Spain's collection agents practice public humiliation
Debtors may be visited by collectors disguised as monks, bagpipe players, bullfighters, or even Zorro.
Jose Romero remembers the farmer from Alicante. The man owed money – a lot of it – and Mr. Romero sent one of his agents to collect the debt. When the collector arrived, the farmer told him to wait while he went in the house to get the payment. A few minutes later, the farmer came out with his rifle, shooting and yelling "Take that, Zorro!" The collector ran for the car, his black cape flapping behind him.Skip to next paragraph
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It wasn't a scene from a movie. Every day in Spain, collectors disguised as monks, bagpipe players, bullfighters, and, yes, Zorro, attempt to get the recalcitrant to make good on their debts.
Costumed collection is a growing phenomenon in Spain, where a boom in consumer spending and variable-rate mortgages have left many deep in debt and creditors seeking more effective collection.
A recent Equifax-Iberia study shows a steady growth in defaults in Spain – with 12 percent more unpaid transactions in March over the same month a year ago, and 50 percent more than the same month five years ago.
While personal debt has increased dramatically all over Europe, Spain has the fourth highest default rate among the 25 European Union nations. That rather miserable standing is fueled, say financial experts here, by Spain's notoriously lax debt laws and certain quirks of the Spanish culture.
Although a law was passed in 2005 to crack down on those who delay or default on payments, few of those defaulters are prosecuted or otherwise affected.
"In the United States, if you don't make your car payments, the repo man comes and takes away your car," says Pere Brachfield, professor of credit management at Barcelona's School of Business Administration. "Here in Spain, that would be impossible. Even if you never made a single payment in the 26 months of your loan, nothing would happen."
The laxity of the law may stem in part from Spain's cultural climate. Luis Salvaterra, general director of the Spanish branch of Intrum Justitia, a leading European collection company, said in an interview published on the firm's website that, "In Spain, there is a culture of debt, and delays in payment are, to a certain extent, intentional, designed to provide financing at the cost of the provider."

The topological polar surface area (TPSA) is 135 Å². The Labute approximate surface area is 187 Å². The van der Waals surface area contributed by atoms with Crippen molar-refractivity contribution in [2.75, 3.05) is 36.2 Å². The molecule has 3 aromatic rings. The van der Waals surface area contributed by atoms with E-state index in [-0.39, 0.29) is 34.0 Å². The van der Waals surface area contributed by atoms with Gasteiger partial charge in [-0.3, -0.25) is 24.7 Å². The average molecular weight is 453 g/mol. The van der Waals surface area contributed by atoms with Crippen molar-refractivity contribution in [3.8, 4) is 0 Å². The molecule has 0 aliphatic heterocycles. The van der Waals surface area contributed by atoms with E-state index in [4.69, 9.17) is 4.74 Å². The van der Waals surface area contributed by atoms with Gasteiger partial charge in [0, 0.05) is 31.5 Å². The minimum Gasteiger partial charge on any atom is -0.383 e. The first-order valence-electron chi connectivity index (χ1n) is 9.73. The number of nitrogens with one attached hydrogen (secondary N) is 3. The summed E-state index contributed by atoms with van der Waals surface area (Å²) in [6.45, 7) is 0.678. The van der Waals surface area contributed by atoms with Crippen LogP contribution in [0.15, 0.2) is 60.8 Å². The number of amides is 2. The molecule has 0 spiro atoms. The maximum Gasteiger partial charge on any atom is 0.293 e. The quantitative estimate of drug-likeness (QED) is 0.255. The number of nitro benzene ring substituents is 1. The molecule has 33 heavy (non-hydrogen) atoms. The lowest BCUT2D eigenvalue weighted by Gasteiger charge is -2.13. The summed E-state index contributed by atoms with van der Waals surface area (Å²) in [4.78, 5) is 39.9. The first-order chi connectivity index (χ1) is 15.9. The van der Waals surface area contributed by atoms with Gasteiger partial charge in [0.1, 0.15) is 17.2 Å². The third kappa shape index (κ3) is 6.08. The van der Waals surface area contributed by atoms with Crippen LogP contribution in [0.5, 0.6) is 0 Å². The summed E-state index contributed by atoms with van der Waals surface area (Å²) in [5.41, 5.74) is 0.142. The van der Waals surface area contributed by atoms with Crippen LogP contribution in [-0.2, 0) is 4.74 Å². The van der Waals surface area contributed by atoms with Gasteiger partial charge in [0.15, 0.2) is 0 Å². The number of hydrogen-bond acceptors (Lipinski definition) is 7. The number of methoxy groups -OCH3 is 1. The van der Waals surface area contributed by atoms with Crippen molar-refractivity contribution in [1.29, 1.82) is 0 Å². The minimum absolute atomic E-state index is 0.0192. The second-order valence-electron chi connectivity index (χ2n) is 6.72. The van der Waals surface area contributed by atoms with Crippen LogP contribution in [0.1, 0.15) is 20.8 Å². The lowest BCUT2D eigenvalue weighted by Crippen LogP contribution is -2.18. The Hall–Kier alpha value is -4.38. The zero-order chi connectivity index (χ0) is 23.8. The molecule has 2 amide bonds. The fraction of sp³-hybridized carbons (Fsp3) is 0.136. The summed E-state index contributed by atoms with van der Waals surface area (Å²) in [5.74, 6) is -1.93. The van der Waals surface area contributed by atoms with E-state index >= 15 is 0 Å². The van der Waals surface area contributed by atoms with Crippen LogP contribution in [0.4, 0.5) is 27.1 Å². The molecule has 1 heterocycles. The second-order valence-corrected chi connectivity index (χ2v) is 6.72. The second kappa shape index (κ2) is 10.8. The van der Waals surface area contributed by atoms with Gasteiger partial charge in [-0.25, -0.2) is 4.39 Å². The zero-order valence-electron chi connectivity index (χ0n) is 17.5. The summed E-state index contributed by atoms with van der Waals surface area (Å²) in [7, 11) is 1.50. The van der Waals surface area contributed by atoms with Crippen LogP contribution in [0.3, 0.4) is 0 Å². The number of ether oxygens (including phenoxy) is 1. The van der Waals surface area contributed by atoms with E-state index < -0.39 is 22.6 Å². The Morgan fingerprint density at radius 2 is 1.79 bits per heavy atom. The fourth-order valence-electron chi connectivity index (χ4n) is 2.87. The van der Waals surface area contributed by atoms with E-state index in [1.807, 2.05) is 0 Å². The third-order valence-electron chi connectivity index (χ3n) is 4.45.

Professor Brachfield goes even further. "You have all these picaresque novels like "Lazarillo de Tormes'," he notes, referring to the romanticization of rascalish characters devoted to petty thievery and skipping out on their debts. "That tradition has created tolerance for the character of the professional debtor. He's not a delinquent; he's a charming, amusing figure."
The failure of the courts to force debtors to pay and the expense of mounting a lawsuit convince many businesses to look to the costumed agencies for relief. The phenomenon is not new – the first such agency, the Cobrador del Frac, whose agents wear tuxedos, has been in business for more than 20 years. It has proved peculiarly effective in a culture where honor still matters. In fact, the success of the Cobrador del Frac has spawned a slew of rival companies: Town Criers, Buddhas, and even Pink Panthers.
The Monastery of Collection is one of them. Of its 28 employees, four regularly dress as 16th-century monks, though in special situations – such as a recent collection against the municipal government of Madrid for failure to pay its cleaning services – the company will send out extra monks. The monk idea came from Spanish history: in the Renaissance era, certain orders of monks would go out on horseback and collect tithes owed the Catholic Church. "Plus," says the agency's head manager Miguel González, "monks have a certain moral authority."
Not all debtors get the monk treatment. "The first thing we do is work up a report on the debtor's environment – his work situation, his financial situation, his family, his social standing. We use that information to determine the most effective strategy," explains Mr. González. "But the end is always the same: We have to find his weak spot. That's where we'll attack."